TRENTON – Attorney General Gurbir S. Grewal today joined a multi-state legal challenge to a Trump Administration rule that prevents asylum-seekers from applying for humanitarian protection in the United States unless they have already sought asylum in a country they traveled through on their way to the U.S. The rule, if fully implemented, would effectively bar most asylum-seekers from Central American counties, including Honduras, El Salvador, and Guatemala.
Attorney General Grewal and the other participating Attorneys General oppose the rule as an illegal ban on asylum-seekers, as economically harmful to the states, and as dangerous to families seeking protections at the U.S. border. With 5 percent of the country’s affirmative asylum grantees residing in New Jersey, the Garden State has the third highest number of asylum grantees after California and New York.
“The United States has a long, proud and bipartisan tradition of protecting those who seek refuge from persecution,” said Attorney General Grewal. “The Trump Administration has little regard for that tradition—or for the federal laws that protect asylum-seekers. But if the federal government won’t stand up for those protections, we will.”
In an amicus brief filed today with the U.S. Ninth Circuit Court of Appeals in California, the Attorneys General ask the court to uphold a prior, nationwide injunction that halted enforcement of the Administration’s so-called “Asylum Eligibility and Procedural Modifications” rule.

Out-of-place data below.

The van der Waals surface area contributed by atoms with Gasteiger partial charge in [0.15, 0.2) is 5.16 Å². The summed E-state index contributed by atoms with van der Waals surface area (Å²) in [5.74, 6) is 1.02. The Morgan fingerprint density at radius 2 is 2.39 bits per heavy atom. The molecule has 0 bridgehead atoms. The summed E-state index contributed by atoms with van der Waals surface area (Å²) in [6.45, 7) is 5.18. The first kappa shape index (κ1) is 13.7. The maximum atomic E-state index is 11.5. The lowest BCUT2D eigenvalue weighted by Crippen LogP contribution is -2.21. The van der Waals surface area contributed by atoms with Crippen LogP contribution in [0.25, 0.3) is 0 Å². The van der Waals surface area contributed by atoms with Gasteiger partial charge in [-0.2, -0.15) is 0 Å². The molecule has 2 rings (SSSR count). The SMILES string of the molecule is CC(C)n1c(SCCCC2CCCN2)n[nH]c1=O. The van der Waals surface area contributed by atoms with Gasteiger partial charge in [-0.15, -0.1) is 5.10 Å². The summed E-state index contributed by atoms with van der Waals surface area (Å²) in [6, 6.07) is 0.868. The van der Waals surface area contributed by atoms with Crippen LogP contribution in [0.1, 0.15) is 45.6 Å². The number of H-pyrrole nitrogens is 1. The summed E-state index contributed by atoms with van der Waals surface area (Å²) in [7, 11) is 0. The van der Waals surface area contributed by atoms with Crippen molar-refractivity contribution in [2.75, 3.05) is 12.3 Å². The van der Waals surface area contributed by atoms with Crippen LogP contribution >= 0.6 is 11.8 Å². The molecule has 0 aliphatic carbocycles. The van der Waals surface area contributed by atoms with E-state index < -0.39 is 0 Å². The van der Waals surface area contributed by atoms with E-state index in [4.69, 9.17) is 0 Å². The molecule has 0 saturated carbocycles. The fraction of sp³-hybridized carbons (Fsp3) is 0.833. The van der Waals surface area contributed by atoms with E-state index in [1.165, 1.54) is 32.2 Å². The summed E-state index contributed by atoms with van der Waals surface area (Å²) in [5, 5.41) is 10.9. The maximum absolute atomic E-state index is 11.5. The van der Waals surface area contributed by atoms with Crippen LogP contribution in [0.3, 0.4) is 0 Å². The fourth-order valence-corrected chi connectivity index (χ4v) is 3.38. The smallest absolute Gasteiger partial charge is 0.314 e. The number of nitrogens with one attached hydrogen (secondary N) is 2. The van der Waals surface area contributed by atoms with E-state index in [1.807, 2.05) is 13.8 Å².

The nationwide injunction was issued last month by a U.S. District Court judge sitting in San Francisco. A subsequent U.S. Supreme Court ruling cleared the Administration to move ahead with implementation, on a provisional basis, while litigation over the rule’s lawfulness continued. Today’s Ninth Circuit filing supports a lawsuit led by the American Civil Liberties Union (ACLU) that seeks to have the rule set aside.
In today’s brief aimed at continuing the nationwide injunction, the California-led coalition of Attorneys General argues that the new rule will harm states by increasing the number of would-be asylees entering the U.S. unlawfully, thereby denying those individuals a chance to work legally and contribute to state economies.
According to the brief, the new rule will ultimately trigger an increase in the total number of undocumented immigrants, and will force many asylum-seeking adults and children into dangerous, trauma-inducing circumstances in pursuit of the protections they seek.
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